"At this point, we were a little concerned about whether we could achieve our objectives," said Zachos.
Determined, the drilling crew made the necessary repairs, adjusted their drilling strategy, and pushed on. Their efforts ultimately paid off; the thin boundary layer was recovered at 5 sites in water depths between 2500 and 4800 m. Remarkably, at each site the layer was fully intact and in perfect condition.
Initial examination of the sediments provided immediate insight into the scale of calcite dissolution during this event. Micah Nicolo, a graduate student at Rice University, remarked, "When the cores were opened in the ships lab, we were stunned by the change in colors of the sediment, from bright white carbonate to deep red clays."
Each core, regardless of depth, yielded a sequence of carbonate-rich sediment dissected by a distinct, dark clay layer, varying in thickness from 100 to 50 centimeters. The base of each clay layer, regardless of depth, contained essentially no calciteindicating dissolution of calcite sediment throughout the ocean.
Ellen Thomas, Wesleyan University, studied additional impacts of the methane release: "The extent of dissolution may explain why so many bottom dwelling organisms that precipitate calcite shells became extinct at that time."
The scale of carbonate dissolution recorded in these cores is significant. It is suggestive of a much larger flux of methane, possibly double original estimates. It may also point toward an additional source of greenhouse gas. "It far exceeds what has been estimated by models assuming a release of 2000 Gigatons of methane," said Kroon.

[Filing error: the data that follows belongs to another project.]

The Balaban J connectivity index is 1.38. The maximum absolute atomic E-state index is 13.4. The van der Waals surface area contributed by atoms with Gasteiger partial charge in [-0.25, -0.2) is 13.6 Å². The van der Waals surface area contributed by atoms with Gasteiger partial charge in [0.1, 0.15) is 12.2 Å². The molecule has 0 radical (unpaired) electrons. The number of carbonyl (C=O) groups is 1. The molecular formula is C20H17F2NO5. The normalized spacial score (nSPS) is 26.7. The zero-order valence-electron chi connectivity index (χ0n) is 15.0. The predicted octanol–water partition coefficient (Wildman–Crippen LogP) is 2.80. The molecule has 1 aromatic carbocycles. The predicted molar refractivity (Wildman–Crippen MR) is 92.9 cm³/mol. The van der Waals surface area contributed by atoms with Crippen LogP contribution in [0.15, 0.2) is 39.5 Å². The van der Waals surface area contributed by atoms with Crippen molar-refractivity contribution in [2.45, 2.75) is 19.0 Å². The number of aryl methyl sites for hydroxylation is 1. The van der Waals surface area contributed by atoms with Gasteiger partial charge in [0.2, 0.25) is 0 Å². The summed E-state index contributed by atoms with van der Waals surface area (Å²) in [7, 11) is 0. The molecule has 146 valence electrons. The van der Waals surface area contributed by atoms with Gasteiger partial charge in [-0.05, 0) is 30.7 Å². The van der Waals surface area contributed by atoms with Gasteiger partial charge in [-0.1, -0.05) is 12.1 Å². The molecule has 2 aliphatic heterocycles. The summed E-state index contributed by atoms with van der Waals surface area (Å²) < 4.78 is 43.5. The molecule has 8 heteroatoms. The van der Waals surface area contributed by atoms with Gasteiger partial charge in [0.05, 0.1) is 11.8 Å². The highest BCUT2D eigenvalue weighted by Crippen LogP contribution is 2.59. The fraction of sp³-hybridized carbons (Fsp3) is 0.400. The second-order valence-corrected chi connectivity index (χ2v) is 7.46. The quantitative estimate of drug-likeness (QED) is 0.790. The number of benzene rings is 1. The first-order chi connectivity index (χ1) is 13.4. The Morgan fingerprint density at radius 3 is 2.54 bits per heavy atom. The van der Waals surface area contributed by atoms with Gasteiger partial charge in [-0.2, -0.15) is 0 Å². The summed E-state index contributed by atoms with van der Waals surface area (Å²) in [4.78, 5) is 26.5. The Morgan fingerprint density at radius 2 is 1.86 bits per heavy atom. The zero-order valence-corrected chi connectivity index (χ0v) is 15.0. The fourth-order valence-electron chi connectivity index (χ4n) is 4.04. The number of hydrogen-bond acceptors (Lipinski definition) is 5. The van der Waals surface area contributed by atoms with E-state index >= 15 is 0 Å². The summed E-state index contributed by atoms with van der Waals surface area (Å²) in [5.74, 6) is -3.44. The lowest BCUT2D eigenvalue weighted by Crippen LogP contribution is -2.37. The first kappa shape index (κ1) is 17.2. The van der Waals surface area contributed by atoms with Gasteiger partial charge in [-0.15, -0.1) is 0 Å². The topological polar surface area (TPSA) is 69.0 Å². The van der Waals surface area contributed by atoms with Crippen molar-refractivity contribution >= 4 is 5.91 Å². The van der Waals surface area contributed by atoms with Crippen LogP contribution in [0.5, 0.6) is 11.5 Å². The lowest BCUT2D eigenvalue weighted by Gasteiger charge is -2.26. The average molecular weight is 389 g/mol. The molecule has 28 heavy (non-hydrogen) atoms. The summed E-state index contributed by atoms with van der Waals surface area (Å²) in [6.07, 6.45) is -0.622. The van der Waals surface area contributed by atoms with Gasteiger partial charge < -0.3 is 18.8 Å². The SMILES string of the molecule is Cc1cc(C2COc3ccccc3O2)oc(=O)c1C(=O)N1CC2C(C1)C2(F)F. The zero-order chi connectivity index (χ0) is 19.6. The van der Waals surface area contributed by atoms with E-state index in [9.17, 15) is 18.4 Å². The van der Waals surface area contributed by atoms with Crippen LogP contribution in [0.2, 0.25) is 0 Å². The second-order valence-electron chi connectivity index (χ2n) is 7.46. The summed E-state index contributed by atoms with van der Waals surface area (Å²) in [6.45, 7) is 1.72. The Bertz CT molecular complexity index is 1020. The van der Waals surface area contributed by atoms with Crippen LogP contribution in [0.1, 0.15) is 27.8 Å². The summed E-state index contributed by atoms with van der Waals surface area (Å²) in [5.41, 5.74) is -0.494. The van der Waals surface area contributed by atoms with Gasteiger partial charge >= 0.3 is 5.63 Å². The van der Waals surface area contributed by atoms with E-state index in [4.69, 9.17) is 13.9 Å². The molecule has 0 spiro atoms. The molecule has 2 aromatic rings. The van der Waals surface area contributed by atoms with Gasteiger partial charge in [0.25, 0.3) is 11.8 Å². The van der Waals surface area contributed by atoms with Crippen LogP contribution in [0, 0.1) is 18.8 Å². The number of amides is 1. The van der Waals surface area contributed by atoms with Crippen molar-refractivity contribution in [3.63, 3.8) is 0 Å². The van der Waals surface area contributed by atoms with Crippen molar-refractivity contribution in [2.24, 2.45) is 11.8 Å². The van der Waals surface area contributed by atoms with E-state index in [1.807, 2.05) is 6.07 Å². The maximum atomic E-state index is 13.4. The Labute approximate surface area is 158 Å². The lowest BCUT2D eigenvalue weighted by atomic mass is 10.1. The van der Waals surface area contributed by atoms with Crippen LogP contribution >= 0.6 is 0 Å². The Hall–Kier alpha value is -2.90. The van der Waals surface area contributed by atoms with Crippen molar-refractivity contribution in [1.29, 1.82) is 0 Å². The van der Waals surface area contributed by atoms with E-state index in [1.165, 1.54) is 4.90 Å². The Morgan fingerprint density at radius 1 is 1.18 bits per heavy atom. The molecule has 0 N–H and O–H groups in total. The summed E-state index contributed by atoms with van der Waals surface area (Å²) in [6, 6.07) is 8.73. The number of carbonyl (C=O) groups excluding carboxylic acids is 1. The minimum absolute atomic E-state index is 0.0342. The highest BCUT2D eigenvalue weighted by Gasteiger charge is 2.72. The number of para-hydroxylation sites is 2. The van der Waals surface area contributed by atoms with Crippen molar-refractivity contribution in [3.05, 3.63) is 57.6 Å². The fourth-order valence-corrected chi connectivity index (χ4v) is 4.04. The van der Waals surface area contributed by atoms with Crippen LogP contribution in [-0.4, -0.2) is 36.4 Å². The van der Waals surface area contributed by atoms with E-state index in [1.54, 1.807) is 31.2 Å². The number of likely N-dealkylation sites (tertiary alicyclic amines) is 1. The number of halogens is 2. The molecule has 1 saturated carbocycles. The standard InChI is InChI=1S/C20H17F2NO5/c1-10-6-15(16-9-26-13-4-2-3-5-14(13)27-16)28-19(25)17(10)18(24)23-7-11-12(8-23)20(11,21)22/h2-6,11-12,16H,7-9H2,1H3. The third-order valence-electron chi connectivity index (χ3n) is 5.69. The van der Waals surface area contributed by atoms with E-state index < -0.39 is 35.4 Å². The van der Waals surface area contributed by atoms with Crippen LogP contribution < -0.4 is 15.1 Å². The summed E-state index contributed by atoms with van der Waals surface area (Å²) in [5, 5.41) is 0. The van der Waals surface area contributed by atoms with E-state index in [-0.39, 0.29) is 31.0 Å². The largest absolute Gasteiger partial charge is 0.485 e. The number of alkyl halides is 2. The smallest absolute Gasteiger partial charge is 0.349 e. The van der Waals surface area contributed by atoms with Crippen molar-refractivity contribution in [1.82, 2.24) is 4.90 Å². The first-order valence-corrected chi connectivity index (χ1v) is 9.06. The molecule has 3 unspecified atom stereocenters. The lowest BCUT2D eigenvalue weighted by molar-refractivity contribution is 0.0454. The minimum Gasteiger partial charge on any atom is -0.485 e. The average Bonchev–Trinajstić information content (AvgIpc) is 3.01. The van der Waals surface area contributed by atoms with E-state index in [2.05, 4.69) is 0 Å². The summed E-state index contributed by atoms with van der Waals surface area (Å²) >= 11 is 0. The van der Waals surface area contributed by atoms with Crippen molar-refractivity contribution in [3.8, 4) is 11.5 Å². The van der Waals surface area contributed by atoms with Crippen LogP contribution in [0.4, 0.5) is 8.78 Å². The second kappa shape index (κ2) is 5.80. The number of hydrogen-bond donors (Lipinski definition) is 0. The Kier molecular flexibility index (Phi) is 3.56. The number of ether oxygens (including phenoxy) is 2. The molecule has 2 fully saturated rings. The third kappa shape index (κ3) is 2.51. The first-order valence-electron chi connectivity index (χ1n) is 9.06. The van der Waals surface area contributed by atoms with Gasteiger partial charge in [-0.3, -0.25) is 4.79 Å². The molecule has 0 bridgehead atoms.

The initial results also suggest that the deposition of carbonate shells on the deeper reaches of the seafloor did not resume for at least 50,000 years, and that the total recovery time to a "normal state" took as long as 100,000 years. This result suggests that full recovery from these extreme events takes considerable time.
The cores recovered on this leg may also provide insight into the ultimate cause of the thermal maximum. Toward the end of the Paleocene epoch, the planet was slowly warming due to rising levels of carbon dioxide emitted from volcanoes.
Zachos stated, "Several of us suspect that the melting of clathrates and rapid release of methane was initiated by gradual warming that pushed the climate system across a physical threshold."
Once started, the release of methane and resultant warming fuels the release of more methane, a positive feedback effect, a phenomena that is a concern for future warming. Studies of these and other cores recently recovered in the Atlantic and Pacific will hopefully allow the Leg 208 and other scientists to test these and other ideas on the origin of this unique climatic event.
ODP is an international partnership of scientists and research institutions organized to study the evolution and structure of the Earth. It is funded principally by the US National Science Foundation, with substantial contributions from its international partners. The Joint Oceanographic Institutions manages the program. Texas A & M University is responsible for science operations, and Lamont-Doherty Earth Observatory of Columbia University is responsible for logging services.Photographs from Leg 208 are available on the web at http://www-odp.tamu.edu/public/life/leg208.html.
Contact: Kasey White
Phone: 202-232-3900 x240